ENS.106 | 10.17.08-10.23.08 | 21’
Tenor, Oboe/English Horn, Bb Clarinet, Bb Clarinet/Bass Clarinet, Bassoon, Horn, Bb Trumpet, Acoustic Guitar, 2 Violins, Viola, Cello
Midi Rendition of 1.
Midi Rendition of 2.
Midi Rendition of 3.
Midi Rendition of 4.
Midi Rendition of 5.
Midi Rendition of 6.
Midi Rendition of 7.
Midi Rendition of 8.
Midi Rendition of 9.
Midi Rendition of 10.
Midi Rendition of 11.
Midi Rendition of 12.
Midi Rendition of 13.
Midi Rendition of 14.
Poem by A.R. Ammons from “Collected Poems, 1951-1971″
Configurations, for tenor and eleven instruments, is a setting of a poem by A.R. Ammons evoking, like most of his works, the natural world.
Although a happy coincidence, the title suggests the way this song-cycle works, with fourteen songs and an instrumental coda representing the fifteen possible permutations of the work’s four basic musical ideas. The first four songs introduce one “theme” apiece, each with a characteristic melodic and harmonic profile, all kept simple and modal so it’s easier to hear them combine later on. The next six songs pair the four ideas with one another, followed by four songs combining three ideas simultaneously, until finally in the coda all four ideas are heard together without the distraction of a vocal line.
The four themes are amalgamated in many different ways, from simply stacking one on top of another to more complicated operations like phasing and rhythmic compression. Sometimes the harmonies appear in different rhythmic guises or the melodies themselves create harmonies, but all basic harmonic relationships stay constant to preserve the cycle’s unity and allow its structure to remain audible. Nevertheless, hopefully every song has a separate identity, each with its own characteristic sound world.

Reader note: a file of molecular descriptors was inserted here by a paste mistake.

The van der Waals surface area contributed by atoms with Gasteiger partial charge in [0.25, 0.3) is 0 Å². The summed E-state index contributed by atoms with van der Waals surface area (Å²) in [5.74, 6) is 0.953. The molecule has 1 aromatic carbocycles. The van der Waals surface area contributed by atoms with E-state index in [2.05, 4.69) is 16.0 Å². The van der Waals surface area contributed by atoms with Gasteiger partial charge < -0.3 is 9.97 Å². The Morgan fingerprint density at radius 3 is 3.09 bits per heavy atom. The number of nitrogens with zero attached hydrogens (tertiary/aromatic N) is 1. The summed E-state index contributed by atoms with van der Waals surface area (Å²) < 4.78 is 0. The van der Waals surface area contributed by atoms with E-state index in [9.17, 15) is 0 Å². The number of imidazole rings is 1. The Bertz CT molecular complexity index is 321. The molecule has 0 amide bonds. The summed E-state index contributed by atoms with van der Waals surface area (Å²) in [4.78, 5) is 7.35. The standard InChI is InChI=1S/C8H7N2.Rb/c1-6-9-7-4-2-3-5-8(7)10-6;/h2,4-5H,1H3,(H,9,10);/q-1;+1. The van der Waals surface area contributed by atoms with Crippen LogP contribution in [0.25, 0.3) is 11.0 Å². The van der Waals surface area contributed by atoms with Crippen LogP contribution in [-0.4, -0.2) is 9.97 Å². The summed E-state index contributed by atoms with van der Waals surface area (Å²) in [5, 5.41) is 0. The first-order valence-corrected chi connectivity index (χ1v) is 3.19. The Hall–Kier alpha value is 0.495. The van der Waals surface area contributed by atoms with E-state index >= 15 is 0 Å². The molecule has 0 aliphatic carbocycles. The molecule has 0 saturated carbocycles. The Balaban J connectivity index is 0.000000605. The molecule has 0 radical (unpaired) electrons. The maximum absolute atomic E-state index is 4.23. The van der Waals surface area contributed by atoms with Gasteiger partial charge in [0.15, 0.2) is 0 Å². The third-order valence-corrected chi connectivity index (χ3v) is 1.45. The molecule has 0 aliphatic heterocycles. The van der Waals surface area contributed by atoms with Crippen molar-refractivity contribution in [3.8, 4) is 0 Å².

The slightly unusual instrumentation was chosen to create an autumnal hue in keeping with the imagery of the poem, an earthy mix of leafs, birds, nests, bones and shrubs. Accordingly, there are no especially high or low instruments; a preponderance of woody, stringy textures dominates, with a tempering of warm brass. The solo tenor voice generally stays inside the ensemble rather than ranging above or below, the vocal line supported and colored by the instruments.
His freely composed vocal melodies provide counterpoint to the increasingly familiar basic musical ideas as they combine and recombine for the twenty minutes or so it takes to travel from a single instrument playing the first idea to the entire ensemble playing all four at once in an instrumental coda inspired by Schumann’s masterpiece Dichterliebe.